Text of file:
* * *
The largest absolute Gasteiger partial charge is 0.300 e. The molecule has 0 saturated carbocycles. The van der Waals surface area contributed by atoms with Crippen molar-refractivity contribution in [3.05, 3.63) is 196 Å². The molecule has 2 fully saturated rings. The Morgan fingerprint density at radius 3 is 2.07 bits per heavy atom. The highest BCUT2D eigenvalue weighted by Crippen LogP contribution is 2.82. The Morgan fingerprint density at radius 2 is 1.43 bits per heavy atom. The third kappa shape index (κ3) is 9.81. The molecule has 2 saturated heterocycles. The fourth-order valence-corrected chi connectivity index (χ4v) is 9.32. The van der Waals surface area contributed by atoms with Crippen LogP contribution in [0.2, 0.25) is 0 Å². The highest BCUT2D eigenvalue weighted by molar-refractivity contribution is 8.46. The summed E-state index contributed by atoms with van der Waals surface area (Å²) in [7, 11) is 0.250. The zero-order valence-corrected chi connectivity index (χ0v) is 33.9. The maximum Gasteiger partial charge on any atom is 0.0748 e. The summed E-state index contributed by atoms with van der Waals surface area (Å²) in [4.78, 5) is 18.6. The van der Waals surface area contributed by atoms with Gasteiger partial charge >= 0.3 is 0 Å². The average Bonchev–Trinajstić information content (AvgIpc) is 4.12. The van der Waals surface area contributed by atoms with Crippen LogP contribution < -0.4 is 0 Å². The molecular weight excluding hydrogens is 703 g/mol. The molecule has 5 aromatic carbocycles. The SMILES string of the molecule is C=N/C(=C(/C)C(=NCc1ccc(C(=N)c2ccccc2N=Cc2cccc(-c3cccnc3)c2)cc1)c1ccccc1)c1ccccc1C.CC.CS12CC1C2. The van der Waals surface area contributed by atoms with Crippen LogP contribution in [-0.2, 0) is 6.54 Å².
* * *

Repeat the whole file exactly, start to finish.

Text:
The largest absolute Gasteiger partial charge is 0.300 e. The molecule has 0 saturated carbocycles. The van der Waals surface area contributed by atoms with Crippen molar-refractivity contribution in [3.05, 3.63) is 196 Å². The molecule has 2 fully saturated rings. The Morgan fingerprint density at radius 3 is 2.07 bits per heavy atom. The highest BCUT2D eigenvalue weighted by Crippen LogP contribution is 2.82. The Morgan fingerprint density at radius 2 is 1.43 bits per heavy atom. The third kappa shape index (κ3) is 9.81. The molecule has 2 saturated heterocycles. The fourth-order valence-corrected chi connectivity index (χ4v) is 9.32. The van der Waals surface area contributed by atoms with Crippen LogP contribution in [0.2, 0.25) is 0 Å². The highest BCUT2D eigenvalue weighted by molar-refractivity contribution is 8.46. The summed E-state index contributed by atoms with van der Waals surface area (Å²) in [7, 11) is 0.250. The zero-order valence-corrected chi connectivity index (χ0v) is 33.9. The maximum Gasteiger partial charge on any atom is 0.0748 e. The summed E-state index contributed by atoms with van der Waals surface area (Å²) in [4.78, 5) is 18.6. The van der Waals surface area contributed by atoms with Gasteiger partial charge >= 0.3 is 0 Å². The average Bonchev–Trinajstić information content (AvgIpc) is 4.12. The van der Waals surface area contributed by atoms with Crippen LogP contribution < -0.4 is 0 Å². The molecular weight excluding hydrogens is 703 g/mol. The molecule has 5 aromatic carbocycles. The SMILES string of the molecule is C=N/C(=C(/C)C(=NCc1ccc(C(=N)c2ccccc2N=Cc2cccc(-c3cccnc3)c2)cc1)c1ccccc1)c1ccccc1C.CC.CS12CC1C2. The van der Waals surface area contributed by atoms with Crippen LogP contribution in [-0.2, 0) is 6.54 Å².